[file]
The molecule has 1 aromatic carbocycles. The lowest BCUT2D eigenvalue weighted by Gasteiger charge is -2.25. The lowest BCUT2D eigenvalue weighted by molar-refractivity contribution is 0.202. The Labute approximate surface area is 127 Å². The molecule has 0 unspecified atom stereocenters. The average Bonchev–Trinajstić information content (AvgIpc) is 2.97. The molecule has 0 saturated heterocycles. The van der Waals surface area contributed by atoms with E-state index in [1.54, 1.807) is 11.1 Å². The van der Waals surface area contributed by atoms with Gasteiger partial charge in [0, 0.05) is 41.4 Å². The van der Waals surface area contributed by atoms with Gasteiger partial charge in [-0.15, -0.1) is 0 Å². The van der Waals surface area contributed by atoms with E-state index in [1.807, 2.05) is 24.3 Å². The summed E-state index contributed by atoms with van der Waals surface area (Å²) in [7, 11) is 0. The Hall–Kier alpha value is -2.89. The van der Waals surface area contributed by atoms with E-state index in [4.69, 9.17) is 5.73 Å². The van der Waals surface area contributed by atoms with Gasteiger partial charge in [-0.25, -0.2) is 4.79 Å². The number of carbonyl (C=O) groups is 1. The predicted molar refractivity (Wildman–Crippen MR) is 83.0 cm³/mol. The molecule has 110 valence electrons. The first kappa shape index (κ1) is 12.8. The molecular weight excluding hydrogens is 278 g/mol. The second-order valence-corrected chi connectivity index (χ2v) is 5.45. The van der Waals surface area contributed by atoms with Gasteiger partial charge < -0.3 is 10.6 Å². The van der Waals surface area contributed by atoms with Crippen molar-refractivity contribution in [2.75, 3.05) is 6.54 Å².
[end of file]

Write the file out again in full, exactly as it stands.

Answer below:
The molecule has 1 aromatic carbocycles. The lowest BCUT2D eigenvalue weighted by Gasteiger charge is -2.25. The lowest BCUT2D eigenvalue weighted by molar-refractivity contribution is 0.202. The Labute approximate surface area is 127 Å². The molecule has 0 unspecified atom stereocenters. The average Bonchev–Trinajstić information content (AvgIpc) is 2.97. The molecule has 0 saturated heterocycles. The van der Waals surface area contributed by atoms with E-state index in [1.54, 1.807) is 11.1 Å². The van der Waals surface area contributed by atoms with Gasteiger partial charge in [0, 0.05) is 41.4 Å². The van der Waals surface area contributed by atoms with Gasteiger partial charge in [-0.15, -0.1) is 0 Å². The van der Waals surface area contributed by atoms with E-state index in [1.807, 2.05) is 24.3 Å². The summed E-state index contributed by atoms with van der Waals surface area (Å²) in [7, 11) is 0. The Hall–Kier alpha value is -2.89. The van der Waals surface area contributed by atoms with E-state index in [4.69, 9.17) is 5.73 Å². The van der Waals surface area contributed by atoms with Gasteiger partial charge in [-0.25, -0.2) is 4.79 Å². The number of carbonyl (C=O) groups is 1. The predicted molar refractivity (Wildman–Crippen MR) is 83.0 cm³/mol. The molecule has 110 valence electrons. The first kappa shape index (κ1) is 12.8. The molecular weight excluding hydrogens is 278 g/mol. The second-order valence-corrected chi connectivity index (χ2v) is 5.45. The van der Waals surface area contributed by atoms with Gasteiger partial charge < -0.3 is 10.6 Å². The van der Waals surface area contributed by atoms with Crippen molar-refractivity contribution in [2.75, 3.05) is 6.54 Å².